EBOLA HF

Ebola Hemorrhagic Fever

Ebola Virus Hemorrhagic Fever

EBOLA VHF

EBOLA HF

Ebola Hemorrhagic Fever

EBOLA VHF

Virus Hemorrhagic Fever

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EBOLA

Ebola Hemorrhagic Fever

Ebola Hemorrhagic Fever Ebola hemorrhagic fever (Ebola HF) is one of numerous Viral Hemorrhagic Fevers. It is a severe, often fatal disease in humans and nonhuman primates (such as monkeys, gorillas, and chimpanzees). Ebola HF is caused by infection with a virus of the family Filoviridae, genus Ebolavirus. When infection occurs, symptoms usually begin abruptly. The first Ebolavirus species was discovered in 1976 in what is now the Democratic Republic of the Congo near the Ebola River. Since then, outbreaks have appeared sporadically. There are five identified subspecies of Ebolavirus. Four of the five have caused disease in humans: Ebola virus (Zaire ebolavirus); Sudan virus (Sudan ebolavirus); Taï Forest virus (Taï Forest ebolavirus, formerly Côte d'Ivoire ebolavirus); and Bundibugyo virus (Bundibugyo ebolavirus). The fifth, Reston virus (Reston ebolavirus), has caused disease in nonhuman primates, but not in humans. The natural reservoir host of ebolaviruses remains unknown. However, on the basis of available evidence and the nature of similar viruses, researchers believe that the virus is zoonotic (animal-borne) with bats being the most likely reservoir. Four of the five subtypes occur in an animal host native to Africa. A host of similar species is probably associated with Reston virus, which was isolated from infected cynomolgous monkeys imported to the United States and Italy from the Philippines. Several workers in the Philippines and in US holding facility outbreaks became infected with the virus, but did not become ill.

Rapid Health Assessment in Outbreaks of

Viral Haemorrhagic Fever (VHF)

This information provided here could be used particularly by occupational health doctors and nurses managing health of an office building, estate, remote population, etc.
We advise adjustments are made as you see fit.

Conducting The Rapid Assessment

The rapid assessment consists of confirming an outbreak of VHF and estimating its geographic distribution, assessing the impact on health, assessing the existing response capacity and immediate needs.

1- Confirming An Outbreak Of VHF And Estimating Its Geographic Distribution
Initial Case-Definition

As for all potential epidemics, this is best determined in advance, as part of emergency preparedness. Simple, workable case-definitions should be defined for suspect, probable and confirmed cases of VHF.

Examples of case-definitions for VHF are:

Suspect Case
“acute fever with either jaundice, or cutaneous and internal bleeding, accompanied by shock”; in the case of dengue the rash should also be mentioned.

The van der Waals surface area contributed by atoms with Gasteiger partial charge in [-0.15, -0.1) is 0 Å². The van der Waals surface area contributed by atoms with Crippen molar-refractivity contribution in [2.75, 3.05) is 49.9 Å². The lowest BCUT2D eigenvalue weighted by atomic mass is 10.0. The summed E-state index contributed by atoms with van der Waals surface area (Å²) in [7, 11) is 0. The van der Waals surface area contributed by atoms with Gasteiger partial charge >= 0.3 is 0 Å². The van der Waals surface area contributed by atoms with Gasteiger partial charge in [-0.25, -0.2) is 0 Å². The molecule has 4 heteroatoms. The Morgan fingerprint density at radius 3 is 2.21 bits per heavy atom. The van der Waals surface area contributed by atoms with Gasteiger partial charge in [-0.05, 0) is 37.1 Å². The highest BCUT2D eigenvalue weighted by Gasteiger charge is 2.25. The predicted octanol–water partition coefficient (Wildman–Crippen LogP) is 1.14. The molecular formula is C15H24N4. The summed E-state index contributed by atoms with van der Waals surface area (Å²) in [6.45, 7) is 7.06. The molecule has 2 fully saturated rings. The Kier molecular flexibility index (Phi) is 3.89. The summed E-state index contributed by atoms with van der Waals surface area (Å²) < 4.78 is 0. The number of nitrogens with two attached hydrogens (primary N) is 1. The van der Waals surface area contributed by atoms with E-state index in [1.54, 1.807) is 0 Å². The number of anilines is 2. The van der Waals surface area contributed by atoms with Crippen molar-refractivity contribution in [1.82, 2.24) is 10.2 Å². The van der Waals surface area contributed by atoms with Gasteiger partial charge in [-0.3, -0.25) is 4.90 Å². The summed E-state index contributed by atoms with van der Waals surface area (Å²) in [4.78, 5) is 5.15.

Probable Case
“a suspect case with at least two of the following signs: severe myalgia and headache, conjunctivitis, rash, shock, proteinuria, death, where the case has had contact with a possible source of transmission”.

Confirmed case
“a suspect or probable case with one of the following: virus isolation from blood or tissue; detection of viral antigen or genome in blood, tissue or other body fluid; presence of specific IgM antibody in titer high enough to indicate recent infection”.

2- Assessing Existing Response Capacity And Immediate Needs
Assess Local Response Capacity

Local epidemic surveillance:
Are there sufficient trained personnel, vehicles and communications support to maintain adequate surveillance? Is outside technical help needed?
Is there a need for animal studies (e.g. sentinel herd surveillance) or further entomological investigations?

Response capacity of existing health services:
What steps have local health officials taken to organize epidemic response? Is there a plan of action, standardized reporting procedures, trained staff?
Are hospitals equipped to carry out safe barrier nursing measures? (Check bed nets, gloves, disinfectants, masks, gowns.)
What is local cold chain capacity? Trained vaccinators? Jet injectors? Vehicles? Stocks of syringes? Yellow fever vaccine stocks in country?
Do medical, nursing and laboratory personnel need further training on case-detection and safe patient management?
What links have been established with key community members (e.g. for allaying panic, health education and improved case-detection)?
What vector control equipment, pesticides and larvicides are available?
Has a strategy been developed for dealing with press inquiries?

3- Deciding On Immediate Needs

To decide on immediate needs, ask:
is there an outbreak of VHF which has or could lead to a large number of cases?
if so, are external resources needed to contain it?
If the answer to both questions is “yes”, then an emergency response is needed.

State the following:
Is there an outbreak of some type of VHF?
If so, how many cases and deaths so far?
What is the geographic distribution?
Does it appear to be spreading?
What are the trends?
What is the clinical presentation?

I hope you find this information usefull.
We can be contacted for further advise on ebola@ohprime.co.uk

Note:
This document contains extracts from a much larger webpage managed by the European Network for Diagnostics of “Imported” Viral Diseases (ENIVD). (A projected funded by the European Centre for Disease Prevention and Control): ENIVD

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